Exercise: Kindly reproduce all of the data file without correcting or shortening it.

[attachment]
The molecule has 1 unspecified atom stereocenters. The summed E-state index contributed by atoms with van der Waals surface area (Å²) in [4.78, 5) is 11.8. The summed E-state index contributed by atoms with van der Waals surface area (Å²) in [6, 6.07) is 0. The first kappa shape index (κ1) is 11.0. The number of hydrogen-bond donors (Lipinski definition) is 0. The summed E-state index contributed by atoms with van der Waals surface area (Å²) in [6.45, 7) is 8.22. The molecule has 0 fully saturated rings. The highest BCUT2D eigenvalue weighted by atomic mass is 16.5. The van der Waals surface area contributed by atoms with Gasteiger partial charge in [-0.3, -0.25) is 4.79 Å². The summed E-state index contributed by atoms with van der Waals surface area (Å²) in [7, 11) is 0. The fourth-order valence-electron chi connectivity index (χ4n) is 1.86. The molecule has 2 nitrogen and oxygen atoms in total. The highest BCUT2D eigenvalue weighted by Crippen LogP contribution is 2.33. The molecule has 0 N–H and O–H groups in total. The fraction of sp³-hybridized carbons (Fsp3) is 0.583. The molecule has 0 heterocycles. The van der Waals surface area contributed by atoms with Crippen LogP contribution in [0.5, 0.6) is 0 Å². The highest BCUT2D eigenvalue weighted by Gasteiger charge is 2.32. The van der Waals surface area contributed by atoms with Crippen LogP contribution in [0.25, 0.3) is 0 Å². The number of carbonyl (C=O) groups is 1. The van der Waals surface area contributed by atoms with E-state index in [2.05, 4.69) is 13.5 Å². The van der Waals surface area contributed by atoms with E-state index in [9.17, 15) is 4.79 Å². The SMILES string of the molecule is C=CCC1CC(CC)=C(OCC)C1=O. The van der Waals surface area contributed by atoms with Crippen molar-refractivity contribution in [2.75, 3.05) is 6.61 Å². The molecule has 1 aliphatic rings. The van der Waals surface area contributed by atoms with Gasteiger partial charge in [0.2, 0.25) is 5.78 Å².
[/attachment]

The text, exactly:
The molecule has 1 unspecified atom stereocenters. The summed E-state index contributed by atoms with van der Waals surface area (Å²) in [4.78, 5) is 11.8. The summed E-state index contributed by atoms with van der Waals surface area (Å²) in [6, 6.07) is 0. The first kappa shape index (κ1) is 11.0. The number of hydrogen-bond donors (Lipinski definition) is 0. The summed E-state index contributed by atoms with van der Waals surface area (Å²) in [6.45, 7) is 8.22. The molecule has 0 fully saturated rings. The highest BCUT2D eigenvalue weighted by atomic mass is 16.5. The van der Waals surface area contributed by atoms with Gasteiger partial charge in [-0.3, -0.25) is 4.79 Å². The summed E-state index contributed by atoms with van der Waals surface area (Å²) in [7, 11) is 0. The fourth-order valence-electron chi connectivity index (χ4n) is 1.86. The molecule has 2 nitrogen and oxygen atoms in total. The highest BCUT2D eigenvalue weighted by Crippen LogP contribution is 2.33. The molecule has 0 N–H and O–H groups in total. The fraction of sp³-hybridized carbons (Fsp3) is 0.583. The molecule has 0 heterocycles. The van der Waals surface area contributed by atoms with Crippen LogP contribution in [0.5, 0.6) is 0 Å². The highest BCUT2D eigenvalue weighted by Gasteiger charge is 2.32. The van der Waals surface area contributed by atoms with Crippen LogP contribution in [0.25, 0.3) is 0 Å². The number of carbonyl (C=O) groups is 1. The van der Waals surface area contributed by atoms with E-state index in [2.05, 4.69) is 13.5 Å². The van der Waals surface area contributed by atoms with E-state index in [9.17, 15) is 4.79 Å². The SMILES string of the molecule is C=CCC1CC(CC)=C(OCC)C1=O. The van der Waals surface area contributed by atoms with Crippen molar-refractivity contribution in [2.75, 3.05) is 6.61 Å². The molecule has 1 aliphatic rings. The van der Waals surface area contributed by atoms with Gasteiger partial charge in [0.2, 0.25) is 5.78 Å².